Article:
Problem #1: Before the purchase, RCS claimed you could voice track any station from the control room of any other station in the building. You cannot! Voice tracking can be done from any production room, just as in the V12 version, as well as the control room of the particular station, from which the voice track originates, which is an improvement on the V12. But you can’t go into another control room that is idle (in automation) to do any voice tracking. You have to wait until the production or the originating room is available.
Problem #2: The sharing of files is not so easy. They’ve got a shared spot file, but they claim the system can’t handle sharing production elements like jock beds and sfx, or even songs for that matter. And it’s virtually impossible to copy audio from one file to another. So, if we’ve got a song that manages to be added to our Rock station our AC station and our CHR, it would have to be recorded into the computer 3 times!
Problem #3: The audio editor which was so simple and practical in the earlier version has been stripped of its functionality and ease of use. It takes several steps to even begin recording, and when you’ve got a piece of audio recorded, it’s a pain to edit.
Can you sense my unhappiness? Of course, at this point all of the focus is on the problems and not what this system is doing well. So maybe when a little more time has passed we can find some more “good” points to talk about that will offset the infuriation the producers here feel at the way that RCS has crippled a very good system.
UPDATE: Since my report a couple of days ago, the RCS people have changed their minds on a few things. For example, their new system (V14) can copy audio. Although it is a few steps and a bit of typing, it can be done. This is a definite change from “no, you cannot do that; it’s impossible,” which was the story last week. Seems the techs on site from RCS are learning as they go as well. I stand firm in my opinion that the editor has flaws and is more cumbersome than their previous version, and it’s a little slower to work with in some ways. So, from a production point of view, it seems to be a bit of a step back. But overall, the RCS V14 (for Windows NT) has a lot going for it. You can see at a mouse click a list of the outdated spots. There’s lots of flexibility in their “hot-key” system for providing the jocks with banks and banks of drops and themes, and there are many other cool new features that programmers will especially like. The nice thing we’re finding is that when we’re asking for things that the system “can’t” do, the RCS techs are eventually finding ways around the problems.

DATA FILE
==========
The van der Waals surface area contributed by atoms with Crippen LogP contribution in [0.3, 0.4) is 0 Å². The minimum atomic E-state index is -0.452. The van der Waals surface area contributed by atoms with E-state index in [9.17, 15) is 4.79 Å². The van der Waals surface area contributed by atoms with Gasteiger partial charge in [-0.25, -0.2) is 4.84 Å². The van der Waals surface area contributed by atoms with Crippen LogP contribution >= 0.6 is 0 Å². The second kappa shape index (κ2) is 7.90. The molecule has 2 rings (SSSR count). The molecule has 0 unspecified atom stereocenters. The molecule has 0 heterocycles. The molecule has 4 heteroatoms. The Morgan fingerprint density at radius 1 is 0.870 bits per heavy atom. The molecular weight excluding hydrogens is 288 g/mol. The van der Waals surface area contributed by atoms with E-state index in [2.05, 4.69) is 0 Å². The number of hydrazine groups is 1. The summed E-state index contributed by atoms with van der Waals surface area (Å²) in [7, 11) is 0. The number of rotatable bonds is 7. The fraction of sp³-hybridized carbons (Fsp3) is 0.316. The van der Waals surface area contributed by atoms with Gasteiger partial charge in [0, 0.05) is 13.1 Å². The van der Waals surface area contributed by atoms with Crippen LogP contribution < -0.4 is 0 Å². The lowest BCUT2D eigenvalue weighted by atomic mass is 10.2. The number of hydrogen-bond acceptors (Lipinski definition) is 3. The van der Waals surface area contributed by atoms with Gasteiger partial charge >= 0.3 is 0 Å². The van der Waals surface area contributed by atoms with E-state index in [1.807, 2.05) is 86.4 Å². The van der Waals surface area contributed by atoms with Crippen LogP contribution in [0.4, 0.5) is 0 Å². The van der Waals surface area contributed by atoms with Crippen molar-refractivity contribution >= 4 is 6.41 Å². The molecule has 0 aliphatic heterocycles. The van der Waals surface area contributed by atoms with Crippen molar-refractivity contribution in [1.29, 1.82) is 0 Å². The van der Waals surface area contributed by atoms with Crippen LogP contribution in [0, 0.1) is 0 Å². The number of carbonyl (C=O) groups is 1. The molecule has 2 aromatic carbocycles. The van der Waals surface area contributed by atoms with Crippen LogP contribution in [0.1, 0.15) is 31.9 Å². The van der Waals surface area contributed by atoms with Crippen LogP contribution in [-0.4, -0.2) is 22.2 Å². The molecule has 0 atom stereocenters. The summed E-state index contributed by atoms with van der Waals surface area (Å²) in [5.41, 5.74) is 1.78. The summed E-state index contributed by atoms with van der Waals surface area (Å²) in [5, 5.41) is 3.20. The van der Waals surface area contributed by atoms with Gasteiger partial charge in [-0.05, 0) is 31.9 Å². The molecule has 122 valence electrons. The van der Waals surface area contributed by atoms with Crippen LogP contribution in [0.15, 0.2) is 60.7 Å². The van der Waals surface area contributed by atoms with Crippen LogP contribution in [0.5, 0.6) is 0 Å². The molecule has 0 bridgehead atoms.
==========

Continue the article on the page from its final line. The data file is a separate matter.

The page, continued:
Gerry O’Donnell, Production Manager, TIPP FM Radio, Clonmel, Ireland, email@example.com: We use a system developed by an Irish software company called Radiomation. Commercials and programme audio originates at the studios of our national news service, I.N.N., in Dublin and is delivered to us digitally via satellite. The company that delivers the audio is called AdSat. One of the best features of this delivery system is that it integrates directly with our On Air Automation System. We use another digital system developed by Radiomation for the On Air playout of commercials. This means there is absolutely no generation loss from the time it leaves Dublin to when it’s broadcast. Audio arrives on the AdSat computer in the station and is transferred across the network to the on air computer…no problem. Attached to each commercial is a traffic fax for admin purposes. The days of carting up agency commercials are well gone over here. The only thing I have to do with agency commercials is to remember to backup commercials that may be used in the future. We backup all of these to a Jaz disk every week.